Good news for wine lovers around the world. According to a recent study by a team of researchers at the University Medical Center Groningen in The Netherlands, the consumption of white wine may improve lung function in the general population.
Wine contains a substance called resveratrol, which is a natural polyphenol present in the skin of red grapes and other fruits. Resveratrol is known to produce anti-inflammatory properties in the lungs. Resversatrol and its effects on the body are currently a popular topic for animal and human studies.
Researchers in the present study assessed the impact of wine and resveratrol intake on lung function in the general population. The results of the study indicate that the resveratrol intake from the consumption of white wine was associated with a lower risk of airway obstruction. The same conclusion is not true of red wine.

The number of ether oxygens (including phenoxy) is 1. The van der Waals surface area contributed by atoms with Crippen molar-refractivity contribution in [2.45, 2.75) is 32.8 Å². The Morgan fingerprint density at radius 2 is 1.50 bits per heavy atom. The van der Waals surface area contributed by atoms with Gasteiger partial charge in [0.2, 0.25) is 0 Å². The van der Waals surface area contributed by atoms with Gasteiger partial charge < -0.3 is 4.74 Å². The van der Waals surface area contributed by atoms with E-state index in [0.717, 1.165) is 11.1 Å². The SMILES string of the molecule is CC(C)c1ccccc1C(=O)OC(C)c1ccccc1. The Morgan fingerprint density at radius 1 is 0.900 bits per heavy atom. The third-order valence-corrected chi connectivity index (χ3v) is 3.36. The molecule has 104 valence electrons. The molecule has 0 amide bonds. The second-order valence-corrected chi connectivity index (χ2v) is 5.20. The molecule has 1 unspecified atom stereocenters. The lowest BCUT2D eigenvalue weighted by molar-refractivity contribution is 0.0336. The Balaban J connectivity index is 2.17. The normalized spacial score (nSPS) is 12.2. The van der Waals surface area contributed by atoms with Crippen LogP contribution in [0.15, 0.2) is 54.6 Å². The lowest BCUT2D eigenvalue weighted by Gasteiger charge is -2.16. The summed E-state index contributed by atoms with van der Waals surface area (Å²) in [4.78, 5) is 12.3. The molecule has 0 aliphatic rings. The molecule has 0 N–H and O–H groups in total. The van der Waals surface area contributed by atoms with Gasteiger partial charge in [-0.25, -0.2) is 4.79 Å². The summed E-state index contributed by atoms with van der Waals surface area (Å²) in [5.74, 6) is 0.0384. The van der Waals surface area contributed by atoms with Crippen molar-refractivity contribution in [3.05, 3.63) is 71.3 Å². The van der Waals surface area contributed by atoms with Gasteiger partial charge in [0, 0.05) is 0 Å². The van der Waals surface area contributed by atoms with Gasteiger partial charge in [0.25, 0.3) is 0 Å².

The average wine drinker can conclude from this study that white wine is good for the lungs.
However, this study is not without criticism. Reviewers of the article criticized a number of points. One reviewer is noted as stating:
Resveratrol may well be just the bystander of something else present in wine. The beneficial effects on lung function are probably related to many compounds present in wine, and not just resveratrol.
Regardless, the results of this study are similar to other studies in that moderate wine consumption does appear to have a favorable effect on lung function.
Will the news that the resveratrol in white wine improves lung function in the general population affect your wine drinking habits?